Lesley Strawderman, Professor of Industrial & Systems Engineering, Mississippi State University USA
Love them or hate them, traffic laws exist to keep people safe and to help vehicles flow smoothly. And while they aren’t legally enforceable, pedestrian traffic also tends to follow its own set of unwritten rules. Most pedestrians use walking etiquette as a way to minimize discomfort – “Oops! Sorry to bump you!” – and to improve efficiency – “I want to get there faster!”
Without even thinking about it, you probably abide by the common pedestrian traffic rule that faster walkers should move to the inside of a path while slower walkers gravitate to the outside. In the United States, this aligns with street traffic rules, where vehicles pass on the left, while slower vehicles stay in the right lane of the road. This approach to passing leads to the formation of pedestrian lanes of traffic. While they’re not painted on sidewalks like they are on roadways, these functional lanes can help pedestrians move more comfortably and quickly. Human systems engineers like me know that pedestrian lanes emerge naturally in crowded environments.
Within the built environment, designers have used different techniques to encourage particular pedestrian traffic patterns. One example is signs that encourage pedestrians to “stand to the right” on escalators. Riders will use the right half of the step if they are standing and the left half if they’re walking (or running!) to reach the end of the escalator. But do two lanes of pedestrian traffic on an escalator actually help you reach your destination more quickly? Should there be a walking lane and a standing lane, or should both lanes be used for standing only? One study reported that 74.9% of pedestrians choose to stand on the escalator instead of walking. Should an entire lane of the escalator be left open for a small, impatient proportion of the crowd?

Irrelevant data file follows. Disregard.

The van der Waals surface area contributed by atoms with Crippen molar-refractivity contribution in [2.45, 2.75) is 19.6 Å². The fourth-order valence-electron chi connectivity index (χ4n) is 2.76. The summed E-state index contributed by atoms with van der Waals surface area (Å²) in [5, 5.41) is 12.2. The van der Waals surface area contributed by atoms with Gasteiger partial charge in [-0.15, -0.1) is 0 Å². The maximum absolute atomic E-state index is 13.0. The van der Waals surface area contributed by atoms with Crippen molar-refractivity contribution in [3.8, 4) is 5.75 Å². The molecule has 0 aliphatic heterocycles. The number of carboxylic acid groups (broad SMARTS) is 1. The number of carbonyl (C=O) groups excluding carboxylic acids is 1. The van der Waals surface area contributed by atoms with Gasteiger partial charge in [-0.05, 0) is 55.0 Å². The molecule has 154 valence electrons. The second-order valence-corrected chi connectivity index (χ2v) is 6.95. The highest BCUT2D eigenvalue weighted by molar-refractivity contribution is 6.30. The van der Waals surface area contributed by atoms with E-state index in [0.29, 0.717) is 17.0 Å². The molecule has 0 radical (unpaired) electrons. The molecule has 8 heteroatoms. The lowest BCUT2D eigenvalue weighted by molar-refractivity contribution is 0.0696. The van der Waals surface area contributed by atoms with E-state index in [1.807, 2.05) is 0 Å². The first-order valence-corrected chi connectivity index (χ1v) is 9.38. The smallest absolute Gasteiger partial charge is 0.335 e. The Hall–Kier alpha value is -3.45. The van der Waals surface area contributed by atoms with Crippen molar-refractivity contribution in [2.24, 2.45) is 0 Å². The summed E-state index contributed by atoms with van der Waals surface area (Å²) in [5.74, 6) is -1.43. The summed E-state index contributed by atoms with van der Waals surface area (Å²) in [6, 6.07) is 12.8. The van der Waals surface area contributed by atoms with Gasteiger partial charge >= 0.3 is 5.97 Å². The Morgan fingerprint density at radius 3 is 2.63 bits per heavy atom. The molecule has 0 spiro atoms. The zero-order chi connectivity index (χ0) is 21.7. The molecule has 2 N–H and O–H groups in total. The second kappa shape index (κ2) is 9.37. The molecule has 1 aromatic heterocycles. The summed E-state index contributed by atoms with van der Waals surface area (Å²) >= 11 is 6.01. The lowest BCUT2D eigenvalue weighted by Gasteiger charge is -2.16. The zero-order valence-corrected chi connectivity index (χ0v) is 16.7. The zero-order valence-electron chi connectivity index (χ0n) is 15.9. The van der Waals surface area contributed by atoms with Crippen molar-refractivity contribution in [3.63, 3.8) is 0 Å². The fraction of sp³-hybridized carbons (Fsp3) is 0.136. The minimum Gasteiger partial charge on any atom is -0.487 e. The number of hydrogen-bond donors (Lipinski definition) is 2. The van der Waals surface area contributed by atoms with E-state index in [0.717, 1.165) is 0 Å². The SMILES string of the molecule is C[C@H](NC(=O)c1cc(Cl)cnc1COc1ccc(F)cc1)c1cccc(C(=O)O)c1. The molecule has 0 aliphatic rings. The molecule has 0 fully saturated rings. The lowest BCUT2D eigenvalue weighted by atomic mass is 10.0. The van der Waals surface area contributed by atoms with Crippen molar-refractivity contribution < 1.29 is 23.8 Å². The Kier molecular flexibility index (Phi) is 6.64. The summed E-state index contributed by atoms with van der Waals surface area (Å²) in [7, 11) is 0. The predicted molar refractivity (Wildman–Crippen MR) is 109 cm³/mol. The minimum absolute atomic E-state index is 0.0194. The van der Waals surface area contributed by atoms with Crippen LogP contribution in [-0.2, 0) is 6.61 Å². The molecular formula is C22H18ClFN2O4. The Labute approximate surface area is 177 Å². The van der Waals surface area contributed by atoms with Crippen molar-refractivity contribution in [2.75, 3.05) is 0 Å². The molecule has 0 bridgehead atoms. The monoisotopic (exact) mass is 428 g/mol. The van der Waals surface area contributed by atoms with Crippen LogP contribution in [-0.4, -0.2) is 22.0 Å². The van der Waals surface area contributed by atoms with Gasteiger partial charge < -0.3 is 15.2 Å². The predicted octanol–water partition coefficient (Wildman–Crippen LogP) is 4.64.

Engineers consider a lot of pedestrians in one area a high-density crowd. In these situations, pedestrians tend to walk much slower than when in a low-density or open space. This slower pace is caused by both a lack of space, as well as the need for each pedestrian to make more decisions – should I speed up? Slow down? Pass this person? Just wait? The overwhelming number of small decisions can lead to pedestrians behaving like those around them. This literally go-with-the-flow mentality makes walking less mentally fatiguing.
So when people approach an escalator, they’ll often just do what the person immediately ahead of them is doing. If the person in front of them walks, they walk. If the person in front of them stands, they stand. All it takes is someone to start the trend.
Stand on both sides of the escalator. The others will follow. Counterintuitive as it may seem, this one change will help everyone get to the destination faster, especially when things are crowded.
Read on...

[] Interestingly and apparently, commuters in Tokyo stand on one side but commuters in Osaka stand on the other side
Fortunately Tokyo and Osaka are more than 500 km apart so only the tourists who visit both cities may find it odd.